The French Grand Prix, held at Rouen-Les-Essarts, saw Stewart finish third behind Ickx and Surtees, while at British Grand Prix at Brands Hatch, Stewart finished sixth to snag the last championship point. Hill, in turn, retired from both race though he retained his lead in the championship at 24 points with Stewart at 17.
Two weeks later the German Grand Prix was run on cold and wet weekend at the Nurburgring, a race which if often referred to as the greatest Stewart had ever driven. Having driven only a handful of laps so as not to risk damaging the car, Stewart started the race ninth.
Describing the opening laps of the race, Stewart would later share this account: “The spray from Graham (Hill) and Chris (Amon) was just absolutely impossible to see through; on any other circuit these conditions are hellish, but on the Nurburgring you just cannot imagine how bad they are. The track is narrow, the undulations so pronounced, the bends so numerous, that you can hardly remember where you are on the circuit even on a clear day, but in fog and ceaseless spray you just have no idea at all.”
Once clear of the other drivers, Stewart continued to open up his lead, finishing over four minutes ahead of second place Graham Hill, a Formula 1 record margin of victory that stands to this day.
With two consecutive wins behind him Stewart now sat second in points, 26 to Hill’s 30. It’s interesting to note that the standings at that point would have been reversed had the Matra been fully fueled in Belgium.
At the last of the European races, the Italian Grand Prix at Monza, Dennis Hulme brought his McLaren home first while both Stewart and Hill retired. The stage was set for the three North American races to determine the 1968 World Championship.
The Canadian Grand Prix was held that year at the bumpy Mt. Tremblant circuit. Hulme again won while Hill, who suffered mechanical woes throughout the race, stuck it out to collect fourth place and three points. Stewart struggled as well, spending a great deal of time in the pits replacing a cracked front suspension rocker arm. At the end Stewart came in sixth and last among the runners.
By virtue of his two consecutive victories, Hulme now tied with Hill for the championship at 33 points each, Stewart five points back going into the US Grand Prix. But after a commanding victory by Stewart at Watkins Glen, and a DNF by Hulme, the championship points sat at 39-36-33 Hill, Stewart, Hulme. The title would be decided in Mexico.
Hill and Stewart slipped past faster qualifiers and traded the lead in the early laps of the race, with Hulme running third until a rear suspension failure ended his day. Jo Siffert in Rob Walker’s private Lotus 49 slipped into the lead for a few laps, but then dropped out with a broken throttle cable. It looked to all present that the battle between Stewart and Hill for the championship would go down to the checkered. As fantastic an ending that would make, it was not to be as on lap 39 inexplicably Stewart began to slow. On the next lap the gap grew between the two contenders, filled soon with McLaren, Jackie Oliver and Pedro Rodriquez. At the finish, Stewart had dropped to seventh place with 36 championship points. Hill, with 48 points, was crowned World Champion for the second time.
Once gain it was an element of the aircraft construction that spoiled the day for Stewart. The sealant used inside the chassis to make it fuel tight had begun to dissolve, clogging fuel lines and causing the reported misfire.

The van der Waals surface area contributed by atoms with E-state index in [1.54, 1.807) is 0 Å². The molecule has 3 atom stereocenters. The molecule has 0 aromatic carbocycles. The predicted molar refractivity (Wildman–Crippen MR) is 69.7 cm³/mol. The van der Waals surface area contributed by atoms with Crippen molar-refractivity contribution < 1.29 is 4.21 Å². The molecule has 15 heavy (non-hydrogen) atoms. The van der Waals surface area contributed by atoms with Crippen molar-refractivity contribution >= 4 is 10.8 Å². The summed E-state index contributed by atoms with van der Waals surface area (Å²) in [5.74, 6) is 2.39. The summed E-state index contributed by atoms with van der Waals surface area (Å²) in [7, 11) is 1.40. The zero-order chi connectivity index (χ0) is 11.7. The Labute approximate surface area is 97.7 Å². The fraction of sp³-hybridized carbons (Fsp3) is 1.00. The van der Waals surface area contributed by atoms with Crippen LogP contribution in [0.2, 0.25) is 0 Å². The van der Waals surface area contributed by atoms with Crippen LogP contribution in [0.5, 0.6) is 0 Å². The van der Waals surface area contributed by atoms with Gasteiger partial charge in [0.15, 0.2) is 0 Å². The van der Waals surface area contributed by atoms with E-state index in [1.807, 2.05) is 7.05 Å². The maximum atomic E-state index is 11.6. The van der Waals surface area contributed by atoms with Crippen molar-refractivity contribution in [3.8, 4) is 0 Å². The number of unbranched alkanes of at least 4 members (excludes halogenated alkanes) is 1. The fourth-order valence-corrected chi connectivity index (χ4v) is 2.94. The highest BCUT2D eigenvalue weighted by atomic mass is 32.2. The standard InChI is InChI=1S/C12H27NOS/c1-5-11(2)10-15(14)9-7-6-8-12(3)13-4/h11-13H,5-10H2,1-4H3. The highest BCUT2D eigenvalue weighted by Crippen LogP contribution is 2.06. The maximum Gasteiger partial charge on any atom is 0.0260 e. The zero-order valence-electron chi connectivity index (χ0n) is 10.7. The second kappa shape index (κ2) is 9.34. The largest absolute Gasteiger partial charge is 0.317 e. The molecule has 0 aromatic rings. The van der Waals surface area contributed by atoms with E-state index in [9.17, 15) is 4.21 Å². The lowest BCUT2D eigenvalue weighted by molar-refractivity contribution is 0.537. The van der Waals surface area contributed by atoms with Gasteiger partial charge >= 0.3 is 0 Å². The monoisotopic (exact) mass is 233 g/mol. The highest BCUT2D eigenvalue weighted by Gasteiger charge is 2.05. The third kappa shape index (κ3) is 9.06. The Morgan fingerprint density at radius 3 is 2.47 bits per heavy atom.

The next season would be a completely different one for Matra International, for a number of significant reasons. Instead of competing in F1 as a factory team Matra decided to sit out the year and concentrate its efforts on engine development. Tyrrell’s Matra International became, in essence, the works team. That didn’t mean that Tyrrell and Stewart were left hanging. An entirely new chassis, the MS80, was designed to complement Stewart’s incredible car control skills.
1969 Formula 1 World Championship Review
One of the first and most obvious changes made was that the Ford-Cosworth V-8 could be installed as a fully-stressed member in the chassis, as did Lotus and McLaren, and not by the compromise solution of the MS10. Its bulbous mid-section allowed fuel to be carried low and central – minimizing handling changes as fuel was consumed and also to help centralize mass. Other design details included keeping oil tanks, coolers, and other ancillaries low and within the wheelbase to improve responsiveness – unlike so many of its contemporaries.
Perhaps most surprisingly in an era when an F1 chassis might be passed down and raced for years, the MS80 would only be eligible to compete for only a single season, as the 1970 season would require bag tanks to be fitted – a nearly impossible task with Matra complicated aircraft-type monocoque. Clearly Matra took seriously Lagardère’s boast that Matra would capture the 1969 World Driving Championship.
In a season comprised of 11 races, Stewart won six outright, plus set five fastest race laps. Of the races he didn’t win, a broken halfshaft knocked him out at Monaco after starting on pole, while at the Nurburgring he finished second to Ickx, unable to battle due to a balky gearbox and Ickx’s superior Goodyear rain tires.
At the Canadian Grand Prix identical times were set covering second through fourth spots on the grid. The tie was broken by when in the day each time was set, so Stewart would start fourth. Soon into the race he was up running with polesitter Ickx, literally bumping wheels when, as they approached a lapped car, both would spin. Ickx would continue on to win the race, while Stewart would DNF. Engine problems would end his race early at Watkins Glen as well, retiring from the US Grand Prix mid-race after starting third.
The final race of the season was again the Mexican Grand Prix and Stewart qualified third, finished fourth and earned three more championship points. His total that season was 63 points, with Ickx, thanks to his late-season form, finishing second with 37 points. Teammate Beltoise took fifth behind McLaren and Rindt. Further Stewart and Beltoise brought home the constructors’ championship to Vélizy-Villacoublay so Matra International was, in fact, a double World Champion in 1969.
Monsieur Lagardère, no doubt, was pleased.
By Art Michalik
Images: Cahier Archive